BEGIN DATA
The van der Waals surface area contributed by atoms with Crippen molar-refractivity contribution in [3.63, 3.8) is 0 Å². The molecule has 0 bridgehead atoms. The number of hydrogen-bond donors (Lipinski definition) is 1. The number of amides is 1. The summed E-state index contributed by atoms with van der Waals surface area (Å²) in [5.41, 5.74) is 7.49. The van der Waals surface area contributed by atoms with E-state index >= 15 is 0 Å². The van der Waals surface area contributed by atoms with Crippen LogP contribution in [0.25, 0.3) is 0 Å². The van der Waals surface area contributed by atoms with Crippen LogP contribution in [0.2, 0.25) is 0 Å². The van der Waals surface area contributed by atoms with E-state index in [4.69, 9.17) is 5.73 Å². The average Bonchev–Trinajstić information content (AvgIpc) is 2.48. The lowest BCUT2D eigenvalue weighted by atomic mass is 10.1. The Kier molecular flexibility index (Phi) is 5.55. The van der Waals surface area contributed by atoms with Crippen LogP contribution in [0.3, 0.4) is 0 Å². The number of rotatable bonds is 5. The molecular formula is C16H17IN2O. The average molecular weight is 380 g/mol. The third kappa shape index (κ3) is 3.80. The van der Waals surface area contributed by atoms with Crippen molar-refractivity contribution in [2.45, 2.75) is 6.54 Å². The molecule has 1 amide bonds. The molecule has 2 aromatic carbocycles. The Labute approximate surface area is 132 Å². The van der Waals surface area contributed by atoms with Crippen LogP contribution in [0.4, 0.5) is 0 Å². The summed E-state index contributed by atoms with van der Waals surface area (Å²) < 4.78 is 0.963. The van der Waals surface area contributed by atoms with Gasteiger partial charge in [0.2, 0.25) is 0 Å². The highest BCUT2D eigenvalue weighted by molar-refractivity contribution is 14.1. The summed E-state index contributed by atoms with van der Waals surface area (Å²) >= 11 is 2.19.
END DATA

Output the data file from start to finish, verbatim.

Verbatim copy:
The van der Waals surface area contributed by atoms with Crippen molar-refractivity contribution in [3.63, 3.8) is 0 Å². The molecule has 0 bridgehead atoms. The number of hydrogen-bond donors (Lipinski definition) is 1. The number of amides is 1. The summed E-state index contributed by atoms with van der Waals surface area (Å²) in [5.41, 5.74) is 7.49. The van der Waals surface area contributed by atoms with E-state index >= 15 is 0 Å². The van der Waals surface area contributed by atoms with Crippen LogP contribution in [0.25, 0.3) is 0 Å². The van der Waals surface area contributed by atoms with Crippen LogP contribution in [0.2, 0.25) is 0 Å². The van der Waals surface area contributed by atoms with E-state index in [4.69, 9.17) is 5.73 Å². The average Bonchev–Trinajstić information content (AvgIpc) is 2.48. The lowest BCUT2D eigenvalue weighted by atomic mass is 10.1. The Kier molecular flexibility index (Phi) is 5.55. The van der Waals surface area contributed by atoms with Crippen LogP contribution in [0.3, 0.4) is 0 Å². The number of rotatable bonds is 5. The molecular formula is C16H17IN2O. The average molecular weight is 380 g/mol. The third kappa shape index (κ3) is 3.80. The van der Waals surface area contributed by atoms with Crippen molar-refractivity contribution in [2.45, 2.75) is 6.54 Å². The molecule has 1 amide bonds. The molecule has 2 aromatic carbocycles. The Labute approximate surface area is 132 Å². The van der Waals surface area contributed by atoms with Crippen LogP contribution in [0.4, 0.5) is 0 Å². The summed E-state index contributed by atoms with van der Waals surface area (Å²) < 4.78 is 0.963. The van der Waals surface area contributed by atoms with Gasteiger partial charge in [0.2, 0.25) is 0 Å². The highest BCUT2D eigenvalue weighted by molar-refractivity contribution is 14.1. The summed E-state index contributed by atoms with van der Waals surface area (Å²) >= 11 is 2.19.